Dealing with the Dodgy GO Command

The GO command plays a very important role in Microsoft SQL Server. It signals the end of a batch of SQL statements and executes them as a whole. Seems simple enough. But using GO can be disastrous if you don’t understand its usage in a certain scenario.

One of the places where I found the GO command can be useful — or create havoc — is in stored procedures.

The following two examples shows the significance of GO commands in SQL Server 2000.

Create proc MyBoss
as
begin

     select ‘My boss is the best’

end

select ‘This is a lie’
go

Now, to test the output of MyBoss, execute the stored procedure with the following command.

execute MyBoss

The output:

——————-
My boss is the best
————-
This is a lie

Say, if you show this stored procedure’s output to your boss, you better have a new job lined up.

What happened? You intended to show him only the first line, but the output of the second select also is displayed because the whole code is scripted into the syscomments table until a GO command is found.

How we can use this for a better purpose?

Create proc MagicProcedure
as
begin

     select ‘you can not see me next time’

end

drop proc MagicProcedure
go

Executing MagicProcedure once will allow you to execute the stored procedure and then drop it permanently. This can be used beautifully in specific needs where you want the client/customer to use the stored procedure only once to set few things on a one time basis.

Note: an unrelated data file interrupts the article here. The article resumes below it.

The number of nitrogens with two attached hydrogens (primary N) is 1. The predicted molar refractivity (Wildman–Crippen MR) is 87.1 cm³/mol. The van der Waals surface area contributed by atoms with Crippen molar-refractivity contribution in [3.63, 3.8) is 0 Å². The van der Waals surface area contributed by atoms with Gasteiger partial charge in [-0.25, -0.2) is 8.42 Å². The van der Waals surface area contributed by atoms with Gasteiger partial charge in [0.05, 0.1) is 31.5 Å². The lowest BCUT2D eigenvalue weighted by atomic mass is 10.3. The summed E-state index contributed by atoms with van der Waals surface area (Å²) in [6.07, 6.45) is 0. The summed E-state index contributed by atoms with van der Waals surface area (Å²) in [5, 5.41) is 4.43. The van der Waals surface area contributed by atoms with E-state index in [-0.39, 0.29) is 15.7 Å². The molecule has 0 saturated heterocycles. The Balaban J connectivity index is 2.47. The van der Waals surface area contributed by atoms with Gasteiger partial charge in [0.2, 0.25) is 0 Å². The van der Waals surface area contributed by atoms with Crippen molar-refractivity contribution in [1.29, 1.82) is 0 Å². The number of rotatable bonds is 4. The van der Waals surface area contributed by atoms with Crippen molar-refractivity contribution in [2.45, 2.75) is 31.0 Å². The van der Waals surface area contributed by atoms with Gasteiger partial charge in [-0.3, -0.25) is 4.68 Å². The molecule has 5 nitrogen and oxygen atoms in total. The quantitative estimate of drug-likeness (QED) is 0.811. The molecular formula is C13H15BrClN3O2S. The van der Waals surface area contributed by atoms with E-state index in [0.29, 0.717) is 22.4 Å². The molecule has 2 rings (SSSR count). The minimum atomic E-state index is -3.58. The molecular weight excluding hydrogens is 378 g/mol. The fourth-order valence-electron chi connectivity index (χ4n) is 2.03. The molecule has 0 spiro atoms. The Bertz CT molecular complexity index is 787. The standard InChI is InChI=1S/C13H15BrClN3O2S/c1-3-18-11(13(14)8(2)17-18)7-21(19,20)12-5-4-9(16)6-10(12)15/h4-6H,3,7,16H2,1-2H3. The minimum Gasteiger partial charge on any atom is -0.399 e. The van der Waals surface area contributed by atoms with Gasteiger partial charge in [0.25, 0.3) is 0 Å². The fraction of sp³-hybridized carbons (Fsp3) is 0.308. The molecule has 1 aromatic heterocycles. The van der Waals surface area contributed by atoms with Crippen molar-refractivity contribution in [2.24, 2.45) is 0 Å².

Try rewriting the stored procedures, with multiple GO commands:

Create proc FunnySQLServer
as
begin

     select ‘SQL server is funny’

end
go

select ‘who said that?’
go

Create proc MagicProcedure
as
begin

     select ‘you can not see me next time’

end
go

drop proc MagicProcedure
go

You will notice that only the queries/functions written in the stored procedures will be executed. The other queries are no longer a part of the stored procedure.

SQL Server requires a CREATE statement to appear first when coding a stored procedure. You can add any number of comments before the CREATE statement, but nothing else. So why is that executable statements can appear after a stored procedure?

If the stored procedure isn’t immediately followed by a GO command, an executable statement that appears after the stored procedure will be executed together with the stored procedure, which as we have seen can have unintended consequences.

For example:

select ‘who said that?’

Create proc FunnySQLServer
as
begin

     select ‘SQL server is funny’

end
go

Will raise an error:

Server: Msg 111, Level 15, State 1, Line 3
‘CREATE PROCEDURE’ must be the first statement in a query batch.

The following example, however, will not raise an error:

–’This is to test the use of a comment before the create statement’

Create proc FunnySQLServer
as
begin

     select ‘SQL server is funny’

end
go

Nor will the first example I used in this article:

Create proc MyBoss
as
begin

     select ‘My boss is the best’

end

select ‘This is a lie’
go

I hope this article provides some insight on how to use the GO command with stored procedures in SQL Server.




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